Amtrak’s Texas Eagle route, which serves Austin, is flying back to seven-day-a-week passenger rail service in May.
Last October, Amtrak whittled down service on the Texas Eagle line from seven days a week to three days a week in response to a pandemic-driven drop in travel. On May 24, the financially troubled passenger railroad is returning the Texas Eagle route to a seven-day-a-week run after receiving a $1.7 billion infusion from the COVID-19 relief package signed into law by President Biden.
“Offering daily long-distance service represents a vital step in our road to recovery,” Amtrak CEO Bill Flynn says in a news release.
The more than 1,300-mile Texas Eagle route isn’t confined to Texas. It actually stretches from Chicago to Los Angeles. But it does stop in 16 cities throughout Texas, including:
- San Marcos
- San Antonio
- Fort Worth
Jim Mathews, president and CEO of the Rail Passengers Association, called full restoration of the Texas Eagle and 11 other long-distance Amtrak routes “a real win for America’s passengers and for the hundreds of communities served by Amtrak’s long-distance trains — communities which suffered economic pain when they lost their service.”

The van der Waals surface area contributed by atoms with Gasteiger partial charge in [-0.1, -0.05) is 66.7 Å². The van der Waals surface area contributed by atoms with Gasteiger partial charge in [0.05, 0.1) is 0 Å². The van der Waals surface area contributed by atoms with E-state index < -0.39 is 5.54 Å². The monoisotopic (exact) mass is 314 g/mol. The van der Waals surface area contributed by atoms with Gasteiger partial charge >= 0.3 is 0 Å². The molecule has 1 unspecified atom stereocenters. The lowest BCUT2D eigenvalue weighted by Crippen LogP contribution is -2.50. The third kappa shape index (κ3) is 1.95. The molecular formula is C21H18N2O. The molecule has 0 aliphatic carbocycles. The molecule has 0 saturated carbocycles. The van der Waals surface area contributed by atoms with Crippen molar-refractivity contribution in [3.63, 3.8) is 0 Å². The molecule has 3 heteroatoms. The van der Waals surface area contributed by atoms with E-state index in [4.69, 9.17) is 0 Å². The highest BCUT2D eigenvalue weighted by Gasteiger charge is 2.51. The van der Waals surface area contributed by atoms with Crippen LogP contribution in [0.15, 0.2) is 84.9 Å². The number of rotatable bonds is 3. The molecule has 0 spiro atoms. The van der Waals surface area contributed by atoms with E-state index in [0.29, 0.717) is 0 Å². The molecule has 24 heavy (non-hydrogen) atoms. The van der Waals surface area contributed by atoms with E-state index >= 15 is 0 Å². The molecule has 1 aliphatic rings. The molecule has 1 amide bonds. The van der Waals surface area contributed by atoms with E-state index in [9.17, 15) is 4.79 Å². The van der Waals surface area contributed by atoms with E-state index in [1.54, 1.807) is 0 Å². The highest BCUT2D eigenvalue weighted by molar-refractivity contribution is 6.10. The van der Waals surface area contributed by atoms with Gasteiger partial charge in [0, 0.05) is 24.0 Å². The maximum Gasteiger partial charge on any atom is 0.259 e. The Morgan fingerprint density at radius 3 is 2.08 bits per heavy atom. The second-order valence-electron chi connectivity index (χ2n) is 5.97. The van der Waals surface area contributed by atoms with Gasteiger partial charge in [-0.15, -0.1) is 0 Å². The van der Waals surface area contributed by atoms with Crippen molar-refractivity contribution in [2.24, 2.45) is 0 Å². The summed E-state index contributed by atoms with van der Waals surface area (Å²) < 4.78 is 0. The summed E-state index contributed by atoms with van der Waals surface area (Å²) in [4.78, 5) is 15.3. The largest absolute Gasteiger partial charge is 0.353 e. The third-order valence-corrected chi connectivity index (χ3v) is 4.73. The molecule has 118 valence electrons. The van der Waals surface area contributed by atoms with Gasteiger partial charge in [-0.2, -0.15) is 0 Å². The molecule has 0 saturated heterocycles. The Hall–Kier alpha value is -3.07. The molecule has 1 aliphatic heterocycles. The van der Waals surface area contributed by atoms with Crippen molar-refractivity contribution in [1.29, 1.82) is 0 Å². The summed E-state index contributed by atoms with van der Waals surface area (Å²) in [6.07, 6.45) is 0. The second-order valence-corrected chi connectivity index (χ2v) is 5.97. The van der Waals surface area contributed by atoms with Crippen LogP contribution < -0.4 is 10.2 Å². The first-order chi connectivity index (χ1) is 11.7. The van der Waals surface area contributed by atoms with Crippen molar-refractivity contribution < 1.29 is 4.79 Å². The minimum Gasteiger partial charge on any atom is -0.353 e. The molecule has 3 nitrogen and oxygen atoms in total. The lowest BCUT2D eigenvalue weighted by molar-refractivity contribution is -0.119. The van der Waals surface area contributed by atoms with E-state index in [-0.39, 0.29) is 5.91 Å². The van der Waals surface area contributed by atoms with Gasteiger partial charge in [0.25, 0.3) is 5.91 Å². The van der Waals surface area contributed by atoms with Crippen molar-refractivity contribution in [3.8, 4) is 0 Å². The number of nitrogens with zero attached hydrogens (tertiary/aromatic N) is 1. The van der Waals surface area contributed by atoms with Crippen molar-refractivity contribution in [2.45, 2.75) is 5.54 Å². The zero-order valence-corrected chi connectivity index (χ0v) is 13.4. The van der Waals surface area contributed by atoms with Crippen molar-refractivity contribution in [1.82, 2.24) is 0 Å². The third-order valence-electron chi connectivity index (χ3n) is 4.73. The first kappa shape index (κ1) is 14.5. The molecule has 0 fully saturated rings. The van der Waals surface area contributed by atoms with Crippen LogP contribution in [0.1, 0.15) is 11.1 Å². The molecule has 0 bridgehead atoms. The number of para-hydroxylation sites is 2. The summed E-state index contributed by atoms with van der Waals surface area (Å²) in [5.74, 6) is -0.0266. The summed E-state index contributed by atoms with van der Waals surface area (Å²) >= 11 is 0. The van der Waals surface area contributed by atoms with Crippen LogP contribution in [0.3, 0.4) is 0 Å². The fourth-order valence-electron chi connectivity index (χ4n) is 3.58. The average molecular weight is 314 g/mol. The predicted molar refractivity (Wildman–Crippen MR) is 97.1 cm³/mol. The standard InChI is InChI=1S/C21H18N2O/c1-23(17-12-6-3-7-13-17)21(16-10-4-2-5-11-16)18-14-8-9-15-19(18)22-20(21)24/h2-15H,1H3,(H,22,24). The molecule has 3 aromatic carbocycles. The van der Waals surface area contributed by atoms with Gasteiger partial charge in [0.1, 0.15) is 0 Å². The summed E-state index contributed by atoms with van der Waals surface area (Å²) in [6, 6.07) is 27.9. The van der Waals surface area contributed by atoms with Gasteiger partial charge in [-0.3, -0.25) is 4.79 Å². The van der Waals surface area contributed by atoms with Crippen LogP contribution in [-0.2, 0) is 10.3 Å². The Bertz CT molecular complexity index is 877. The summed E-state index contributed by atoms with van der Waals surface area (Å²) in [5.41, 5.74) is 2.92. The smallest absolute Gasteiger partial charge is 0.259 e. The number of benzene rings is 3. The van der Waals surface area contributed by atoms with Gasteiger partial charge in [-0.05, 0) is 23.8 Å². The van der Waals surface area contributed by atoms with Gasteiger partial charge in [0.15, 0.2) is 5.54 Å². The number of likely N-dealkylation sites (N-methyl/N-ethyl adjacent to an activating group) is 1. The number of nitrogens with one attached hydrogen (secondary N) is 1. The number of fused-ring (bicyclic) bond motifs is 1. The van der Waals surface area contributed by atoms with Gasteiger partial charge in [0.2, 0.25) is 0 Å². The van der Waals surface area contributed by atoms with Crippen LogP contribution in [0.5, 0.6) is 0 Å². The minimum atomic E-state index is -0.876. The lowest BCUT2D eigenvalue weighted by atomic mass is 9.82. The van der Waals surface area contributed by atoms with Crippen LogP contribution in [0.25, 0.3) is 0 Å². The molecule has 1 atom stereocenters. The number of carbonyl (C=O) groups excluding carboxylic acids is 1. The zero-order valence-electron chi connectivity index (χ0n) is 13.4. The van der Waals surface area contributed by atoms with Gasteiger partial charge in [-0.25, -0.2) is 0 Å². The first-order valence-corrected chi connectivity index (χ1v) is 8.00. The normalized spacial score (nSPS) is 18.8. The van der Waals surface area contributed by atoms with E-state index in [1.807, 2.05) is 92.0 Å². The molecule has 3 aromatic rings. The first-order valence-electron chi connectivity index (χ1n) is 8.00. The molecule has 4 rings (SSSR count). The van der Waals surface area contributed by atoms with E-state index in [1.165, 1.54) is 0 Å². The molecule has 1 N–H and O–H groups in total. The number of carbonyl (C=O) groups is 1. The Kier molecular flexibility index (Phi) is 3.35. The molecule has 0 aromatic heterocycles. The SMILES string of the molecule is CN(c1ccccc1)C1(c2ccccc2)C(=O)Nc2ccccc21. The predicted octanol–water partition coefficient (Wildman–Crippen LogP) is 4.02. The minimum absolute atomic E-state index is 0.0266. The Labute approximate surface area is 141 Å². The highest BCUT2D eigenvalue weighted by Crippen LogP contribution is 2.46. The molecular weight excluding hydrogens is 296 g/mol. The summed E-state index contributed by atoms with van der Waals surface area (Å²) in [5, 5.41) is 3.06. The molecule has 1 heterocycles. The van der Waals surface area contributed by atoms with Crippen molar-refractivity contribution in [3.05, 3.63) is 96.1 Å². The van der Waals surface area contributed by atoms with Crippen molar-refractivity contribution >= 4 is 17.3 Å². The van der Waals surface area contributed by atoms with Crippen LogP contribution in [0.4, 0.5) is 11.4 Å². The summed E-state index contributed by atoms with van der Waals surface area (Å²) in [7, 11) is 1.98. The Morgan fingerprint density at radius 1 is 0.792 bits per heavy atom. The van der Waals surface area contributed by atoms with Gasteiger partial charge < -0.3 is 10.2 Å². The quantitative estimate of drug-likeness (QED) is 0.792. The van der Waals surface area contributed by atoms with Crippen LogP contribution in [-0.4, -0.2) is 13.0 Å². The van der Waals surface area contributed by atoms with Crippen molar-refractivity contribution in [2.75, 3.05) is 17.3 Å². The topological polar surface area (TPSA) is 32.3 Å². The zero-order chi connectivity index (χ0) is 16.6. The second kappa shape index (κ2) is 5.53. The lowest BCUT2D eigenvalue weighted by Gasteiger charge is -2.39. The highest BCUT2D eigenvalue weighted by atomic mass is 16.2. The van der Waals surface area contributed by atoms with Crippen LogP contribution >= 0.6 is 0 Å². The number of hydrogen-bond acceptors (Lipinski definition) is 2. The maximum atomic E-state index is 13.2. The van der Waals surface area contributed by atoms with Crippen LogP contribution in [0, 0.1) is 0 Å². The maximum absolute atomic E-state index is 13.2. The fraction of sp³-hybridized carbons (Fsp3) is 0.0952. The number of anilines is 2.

The Texas Eagle is Amtrak’s longest route in the U.S.
In 2017, President Trump proposed budget cuts that threatened to eliminate several long-distance Amtrak routes, including the Texas Eagle. The plan never materialized, though.
Amtrak officials have discussed expanding passenger service around the country, including a new route that would connect San Antonio, Dallas, and Houston. Amtrak notes that Texas reigns as one of the fastest-growing states, yet the railroad offers little service here.